LPL Financial taps wirehouse veteran to lead recruiting effort

UBS exec Richard Steinmeier will replace Bill Morrissey, who is retiring after a number of LPL recruiters jumped ship

Jun 25, 2018 @ 1:32 pm

By Bruce Kelly

Continuing the churn in LPL Financial's recruiting group, the leader of the unit, Bill Morrissey, managing director and head of business development, is retiring and being replaced by a wirehouse veteran.

Mr. Morrissey has been with LPL for more than 14 years, the company said in a statement Monday.

A veteran of UBS Financial Services Inc., Richard Steinmeier, is replacing Mr. Morrissey. Mr. Steinmeier will officially join LPL in the middle of August.

Most recently, Mr. Steinmeier was managing director and chief digital officer for UBS. Prior to joining UBS in 2012, Mr. Steinmeier worked at Merrill Lynch as well as McKinsey & Co.

Mr. Morrissey is retiring to spend more time with his family, the company said in a statement.

LPL, which is an industry powerhouse when it comes to recruiting, recently has seen several senior and mid-level recruiters jump ship or retire.

One conspicuous departure was disclosed in May, when Cetera Financial Group said it hired Michael Murray, most recently one of a handful of senior vice presidents of recruiting at LPL, in the role of head of business development at Cetera.

At least 11 recruiters have left LPL in the last 16 months, InvestmentNews reported last month.

Last August, LPL announced it was changing its policy to require new recruits to custody their first $50 million in assets at LPL, a move that some branch managers saw as a threat to their ability to recruit because of questions over pricing. That policy change may have pushed some of its recruiters to jump ship, industry observers have said.

LPL has a huge recruiting operation, with as many as 50 to 80 internal and external recruiters beating the bushes for advisers. Recruiters are highly coveted and may jump ship for any number of reasons, from more pay to family and personal issues.

Meanwhile, as LPL is losing recruiters, it is trying to sweeten its offer to bring in new advisers and assets to its platform.

In April, the firm said it was focusing recruiting on advisers at select firms, including Cetera Financial Group, Kestra Financial Group and Securities America Inc., according to sources. The offer is in the form of a three-year forgivable loan that pays an adviser 50 basis points on assets under management transferred to LPL.

There's a catch, however. LPL is only paying advisers for AUM that land on its corporate RIA or are under home office supervision.

"Bill's hard work and commitment over 14 years contributed to the company's success in a variety of different ways, and we wish him well," LPL's president and CEO, Dan Arnold, said in the company statement.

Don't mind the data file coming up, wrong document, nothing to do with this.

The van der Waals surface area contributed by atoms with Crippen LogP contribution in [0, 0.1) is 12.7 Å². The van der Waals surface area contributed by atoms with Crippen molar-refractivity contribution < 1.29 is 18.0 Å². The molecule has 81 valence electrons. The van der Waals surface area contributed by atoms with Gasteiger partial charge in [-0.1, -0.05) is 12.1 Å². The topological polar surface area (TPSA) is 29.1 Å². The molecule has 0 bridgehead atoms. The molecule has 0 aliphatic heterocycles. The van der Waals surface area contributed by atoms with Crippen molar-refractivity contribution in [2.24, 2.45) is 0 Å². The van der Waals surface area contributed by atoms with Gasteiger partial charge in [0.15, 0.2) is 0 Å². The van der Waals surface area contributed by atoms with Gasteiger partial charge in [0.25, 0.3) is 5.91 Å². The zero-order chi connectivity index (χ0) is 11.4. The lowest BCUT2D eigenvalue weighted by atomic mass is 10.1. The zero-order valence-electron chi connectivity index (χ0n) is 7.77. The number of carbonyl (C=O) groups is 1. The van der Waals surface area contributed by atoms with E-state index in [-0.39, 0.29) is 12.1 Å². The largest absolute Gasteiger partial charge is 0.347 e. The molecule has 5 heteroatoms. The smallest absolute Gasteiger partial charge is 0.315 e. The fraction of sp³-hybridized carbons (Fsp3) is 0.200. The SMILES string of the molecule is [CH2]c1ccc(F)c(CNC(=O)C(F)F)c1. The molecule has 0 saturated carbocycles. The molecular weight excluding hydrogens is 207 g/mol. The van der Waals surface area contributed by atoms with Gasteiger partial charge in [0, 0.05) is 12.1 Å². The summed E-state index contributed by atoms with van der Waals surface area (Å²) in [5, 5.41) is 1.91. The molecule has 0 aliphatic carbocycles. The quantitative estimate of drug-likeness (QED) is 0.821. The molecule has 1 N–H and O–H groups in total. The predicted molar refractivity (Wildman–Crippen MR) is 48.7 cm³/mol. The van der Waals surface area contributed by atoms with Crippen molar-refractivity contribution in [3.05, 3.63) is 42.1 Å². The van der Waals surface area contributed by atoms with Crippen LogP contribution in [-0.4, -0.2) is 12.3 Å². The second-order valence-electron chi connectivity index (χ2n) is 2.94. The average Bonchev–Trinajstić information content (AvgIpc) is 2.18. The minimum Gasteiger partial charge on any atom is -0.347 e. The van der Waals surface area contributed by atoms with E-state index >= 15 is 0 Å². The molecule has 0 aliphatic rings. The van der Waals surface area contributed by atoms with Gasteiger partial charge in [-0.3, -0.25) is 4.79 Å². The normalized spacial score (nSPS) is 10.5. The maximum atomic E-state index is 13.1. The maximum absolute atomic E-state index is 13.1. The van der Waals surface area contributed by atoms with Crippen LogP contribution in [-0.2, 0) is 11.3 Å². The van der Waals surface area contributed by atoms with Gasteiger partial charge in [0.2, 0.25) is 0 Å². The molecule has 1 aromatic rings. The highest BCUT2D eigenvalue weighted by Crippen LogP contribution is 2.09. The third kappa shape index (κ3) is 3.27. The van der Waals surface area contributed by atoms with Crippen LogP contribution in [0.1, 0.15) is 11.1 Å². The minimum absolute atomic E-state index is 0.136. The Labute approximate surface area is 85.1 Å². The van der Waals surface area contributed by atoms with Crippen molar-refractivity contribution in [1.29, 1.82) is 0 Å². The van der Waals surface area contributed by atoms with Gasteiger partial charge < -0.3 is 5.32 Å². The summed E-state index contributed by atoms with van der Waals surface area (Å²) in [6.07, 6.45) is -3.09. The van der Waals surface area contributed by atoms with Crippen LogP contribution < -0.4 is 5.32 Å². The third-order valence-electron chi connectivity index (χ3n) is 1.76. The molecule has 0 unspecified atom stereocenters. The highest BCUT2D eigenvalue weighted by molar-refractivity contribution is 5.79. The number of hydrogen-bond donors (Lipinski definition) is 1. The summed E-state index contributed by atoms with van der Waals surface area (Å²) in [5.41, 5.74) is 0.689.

0
Comments

What do you think?

View comments

Most watched

INTV

Young advisers envision a radically different business in five years

Fintech and sustainable investing are two factors being watched closely by some of the 2019 class of InvestmentNews' 40 Under 40.

INTV

Young professionals see lots of opportunity to reinvent the advice experience

Members of the 2019 InvestmentNews class of 40 Under 40 have strategies to overcome the challenges of being young in a mature industry.

Latest news & opinion

Target-date fund design may be wrong for retirees

Researchers suggest the funds don't adequately hedge against sequence-of-returns risk in retirement.

InvestmentNews' 2019 class of 40 Under 40

Our 40 Under 40 project, now in its sixth year, highlights young talent in the financial advice industry. These individuals illustrate the tremendous potential of those coming up in the profession. These stories will surprise, entertain, educate and inspire.

New Jersey fiduciary rule: Pressure leads to public hearing, comment deadline extension

Industry push results in chance to air grievances on July 17 and another month to present objections.

Galvin to propose fiduciary rule for Massachusetts brokers

The secretary of the commonwealth is proposing a fiduciary standard in response to an SEC investment-advice rule he views as too weak.

Summer reading recommendations from financial advisers

Here are some books that will keep you informed and entertained during summer's downtime

X

Hi! Glad you're here and we hope you like all the great work we do here at InvestmentNews. But what we do is expensive and is funded in part by our sponsors. So won't you show our sponsors a little love by whitelisting investmentnews.com? It'll help us continue to serve you.

Yes, show me how to whitelist investmentnews.com

Ad blocker detected. Please whitelist us or give premium a try.

X

Subscribe and Save 60%

Premium Access
Print + Digital

Learn more
Subscribe to Print